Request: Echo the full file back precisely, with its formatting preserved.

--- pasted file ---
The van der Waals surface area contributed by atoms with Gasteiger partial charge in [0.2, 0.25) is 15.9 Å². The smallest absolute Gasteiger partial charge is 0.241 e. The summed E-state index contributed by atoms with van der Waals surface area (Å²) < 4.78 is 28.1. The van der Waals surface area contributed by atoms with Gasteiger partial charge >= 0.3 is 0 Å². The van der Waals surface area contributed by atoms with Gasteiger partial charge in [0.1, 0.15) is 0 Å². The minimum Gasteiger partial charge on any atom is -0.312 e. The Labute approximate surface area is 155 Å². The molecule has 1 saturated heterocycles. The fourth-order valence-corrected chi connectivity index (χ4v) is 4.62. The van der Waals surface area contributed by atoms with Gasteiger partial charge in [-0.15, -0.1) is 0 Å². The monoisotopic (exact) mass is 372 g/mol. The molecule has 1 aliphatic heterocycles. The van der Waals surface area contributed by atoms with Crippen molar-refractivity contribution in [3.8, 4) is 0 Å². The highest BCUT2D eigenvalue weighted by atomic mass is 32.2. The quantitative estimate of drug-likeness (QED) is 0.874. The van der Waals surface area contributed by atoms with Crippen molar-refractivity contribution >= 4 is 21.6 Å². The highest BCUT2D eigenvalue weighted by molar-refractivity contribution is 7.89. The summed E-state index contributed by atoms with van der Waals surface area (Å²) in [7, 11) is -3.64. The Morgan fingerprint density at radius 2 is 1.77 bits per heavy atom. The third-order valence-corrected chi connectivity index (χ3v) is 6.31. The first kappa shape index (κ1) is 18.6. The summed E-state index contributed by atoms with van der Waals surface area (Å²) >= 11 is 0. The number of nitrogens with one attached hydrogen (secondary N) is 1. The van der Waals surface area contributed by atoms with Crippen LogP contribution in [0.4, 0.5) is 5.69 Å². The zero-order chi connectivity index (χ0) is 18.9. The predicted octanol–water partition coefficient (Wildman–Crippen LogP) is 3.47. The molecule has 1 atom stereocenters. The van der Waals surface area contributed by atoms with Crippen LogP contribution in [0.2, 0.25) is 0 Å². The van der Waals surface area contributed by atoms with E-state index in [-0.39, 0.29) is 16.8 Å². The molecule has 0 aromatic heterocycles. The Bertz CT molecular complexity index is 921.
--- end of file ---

The van der Waals surface area contributed by atoms with Gasteiger partial charge in [0.2, 0.25) is 15.9 Å². The smallest absolute Gasteiger partial charge is 0.241 e. The summed E-state index contributed by atoms with van der Waals surface area (Å²) < 4.78 is 28.1. The van der Waals surface area contributed by atoms with Gasteiger partial charge >= 0.3 is 0 Å². The van der Waals surface area contributed by atoms with Gasteiger partial charge in [0.1, 0.15) is 0 Å². The minimum Gasteiger partial charge on any atom is -0.312 e. The Labute approximate surface area is 155 Å². The molecule has 1 saturated heterocycles. The fourth-order valence-corrected chi connectivity index (χ4v) is 4.62. The van der Waals surface area contributed by atoms with Gasteiger partial charge in [-0.15, -0.1) is 0 Å². The monoisotopic (exact) mass is 372 g/mol. The molecule has 1 aliphatic heterocycles. The van der Waals surface area contributed by atoms with Crippen molar-refractivity contribution in [3.8, 4) is 0 Å². The highest BCUT2D eigenvalue weighted by atomic mass is 32.2. The quantitative estimate of drug-likeness (QED) is 0.874. The van der Waals surface area contributed by atoms with Crippen molar-refractivity contribution >= 4 is 21.6 Å². The highest BCUT2D eigenvalue weighted by molar-refractivity contribution is 7.89. The summed E-state index contributed by atoms with van der Waals surface area (Å²) in [7, 11) is -3.64. The Morgan fingerprint density at radius 2 is 1.77 bits per heavy atom. The third-order valence-corrected chi connectivity index (χ3v) is 6.31. The first kappa shape index (κ1) is 18.6. The summed E-state index contributed by atoms with van der Waals surface area (Å²) >= 11 is 0. The number of nitrogens with one attached hydrogen (secondary N) is 1. The van der Waals surface area contributed by atoms with Crippen LogP contribution in [0.4, 0.5) is 5.69 Å². The zero-order chi connectivity index (χ0) is 18.9. The predicted octanol–water partition coefficient (Wildman–Crippen LogP) is 3.47. The molecule has 1 atom stereocenters. The van der Waals surface area contributed by atoms with Crippen LogP contribution in [0.2, 0.25) is 0 Å². The van der Waals surface area contributed by atoms with E-state index in [-0.39, 0.29) is 16.8 Å². The molecule has 0 aromatic heterocycles. The Bertz CT molecular complexity index is 921.